Miracle of Abbey
I believe in miracles –the fiction that happens before us. Because not only are we sometimes in need of them, but they always have the magic to work out the most complicated situations.
I was seven years old, and my sister just born. Already sadness and confusion peered through my eyes. I couldn’t conceive the fairness of why I was healthy and this baby I held, my sister, was already faced with one of her most complicated situations.-Hipdisplasia.
Doctors told us that because of this disease, because of the joint dislocation in her hips, they could try but it would never be guaranteed that my sister would ever walk normally. Because of this my family could not envision an ordinary life for my sister, but something more horrible in the future.
I remember the first big trip to the doctor’s office I took with my sister. Abbey was now 1, and I now 8. We were far away from home in Omaha, Nebraska.
Walking down the halls of the hospital was like making our way through a horror story. Abbey had been through so much at that point; including several surgeries and full-body casts. All things she had to go through, but didn’t really help. We weren’t sure if we wanted to put her through that all over again with up -coming surgery. But all we had was hope. So we continued.
I watched as the doctors examined her on a long mental table extending through the middle of the room. I saw fear in her eyes as she cried out to our family. Even being so young, I wanted to grab her off the table. I couldn’t stand the sight, but I forced myself to watch. Hoping it was for the best.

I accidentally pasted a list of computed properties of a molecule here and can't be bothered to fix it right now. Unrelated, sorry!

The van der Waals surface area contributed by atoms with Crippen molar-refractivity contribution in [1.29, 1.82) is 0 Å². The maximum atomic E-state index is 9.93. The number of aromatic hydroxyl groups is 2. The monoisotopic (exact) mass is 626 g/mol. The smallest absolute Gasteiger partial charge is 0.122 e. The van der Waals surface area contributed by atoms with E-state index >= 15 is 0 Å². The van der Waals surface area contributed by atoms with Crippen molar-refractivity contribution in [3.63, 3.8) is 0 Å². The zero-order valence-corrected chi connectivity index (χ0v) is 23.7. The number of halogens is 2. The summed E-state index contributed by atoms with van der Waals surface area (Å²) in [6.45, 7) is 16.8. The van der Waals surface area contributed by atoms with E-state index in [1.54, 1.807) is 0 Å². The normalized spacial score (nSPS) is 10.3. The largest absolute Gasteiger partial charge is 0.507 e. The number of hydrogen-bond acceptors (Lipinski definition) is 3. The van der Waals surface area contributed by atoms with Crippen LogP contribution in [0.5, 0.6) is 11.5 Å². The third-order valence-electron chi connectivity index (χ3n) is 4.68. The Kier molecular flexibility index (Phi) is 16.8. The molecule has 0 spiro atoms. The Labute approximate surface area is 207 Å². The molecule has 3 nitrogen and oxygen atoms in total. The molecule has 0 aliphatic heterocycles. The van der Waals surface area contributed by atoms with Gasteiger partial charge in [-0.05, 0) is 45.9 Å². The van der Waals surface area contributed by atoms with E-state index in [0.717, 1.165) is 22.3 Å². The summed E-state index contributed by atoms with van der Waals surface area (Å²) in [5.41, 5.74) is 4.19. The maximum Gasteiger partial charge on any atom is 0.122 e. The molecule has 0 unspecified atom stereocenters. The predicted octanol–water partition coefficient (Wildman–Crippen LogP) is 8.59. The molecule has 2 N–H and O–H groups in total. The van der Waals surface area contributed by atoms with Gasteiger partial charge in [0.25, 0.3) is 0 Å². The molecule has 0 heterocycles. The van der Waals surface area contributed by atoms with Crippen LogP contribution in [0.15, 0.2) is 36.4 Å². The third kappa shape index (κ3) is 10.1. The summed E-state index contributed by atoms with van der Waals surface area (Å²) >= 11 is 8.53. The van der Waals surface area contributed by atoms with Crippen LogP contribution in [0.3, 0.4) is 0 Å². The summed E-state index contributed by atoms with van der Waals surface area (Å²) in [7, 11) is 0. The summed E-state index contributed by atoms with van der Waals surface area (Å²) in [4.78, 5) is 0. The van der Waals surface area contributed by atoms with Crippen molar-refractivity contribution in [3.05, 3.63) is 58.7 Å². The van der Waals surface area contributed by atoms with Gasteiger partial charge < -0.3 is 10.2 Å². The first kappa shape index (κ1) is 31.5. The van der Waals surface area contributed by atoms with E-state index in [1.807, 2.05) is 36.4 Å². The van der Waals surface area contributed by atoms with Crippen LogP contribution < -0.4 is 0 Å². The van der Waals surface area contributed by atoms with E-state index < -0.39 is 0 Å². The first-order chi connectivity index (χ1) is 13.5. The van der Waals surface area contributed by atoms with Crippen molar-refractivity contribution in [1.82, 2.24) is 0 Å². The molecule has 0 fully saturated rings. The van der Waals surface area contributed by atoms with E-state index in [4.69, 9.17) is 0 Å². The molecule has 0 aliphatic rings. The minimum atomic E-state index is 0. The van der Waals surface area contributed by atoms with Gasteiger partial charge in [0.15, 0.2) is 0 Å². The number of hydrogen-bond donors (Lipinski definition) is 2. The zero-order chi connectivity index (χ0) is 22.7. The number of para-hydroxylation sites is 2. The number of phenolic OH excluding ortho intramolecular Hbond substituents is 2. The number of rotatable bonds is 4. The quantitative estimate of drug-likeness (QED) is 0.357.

I sat still in the small waiting room until after Abbey’s surgery. All the while mixed emotions and thoughts ran through my mind. I contemplated on what Abbey was going through at such a young age. And I finally came to the conclusion that my sister’s experience was horrible but at the same time wonderful. Only because my family had hope in what could only seem to get better.
That surgery was not at all what we expected, but one of the most devastating times my family had ever went through. Because not only did the surgery not work, but the doctor just gave up on Abbey. So all hope was lost….but soon regained.
In the summer of 2007 we traveled to Saint Luis, Missouri. There a new doctor agreed to study and operate on my sister at the Shiengner’s hospital.
The process began all over again, as I watched, sat, waited, and hoped that the sixth surgery would be the last. I hoped that what they thought could be fixed would not turn into another cause instead of effect. This time I wished for a miracle.
After Abbey came to, I recall walking down a narrow hallway to her medical room. As I entered, she noticed, and flashed me a big smile. –One I hadn’t seen in months. One in which that said “I’m okay now.” And one in which a miracle happened.
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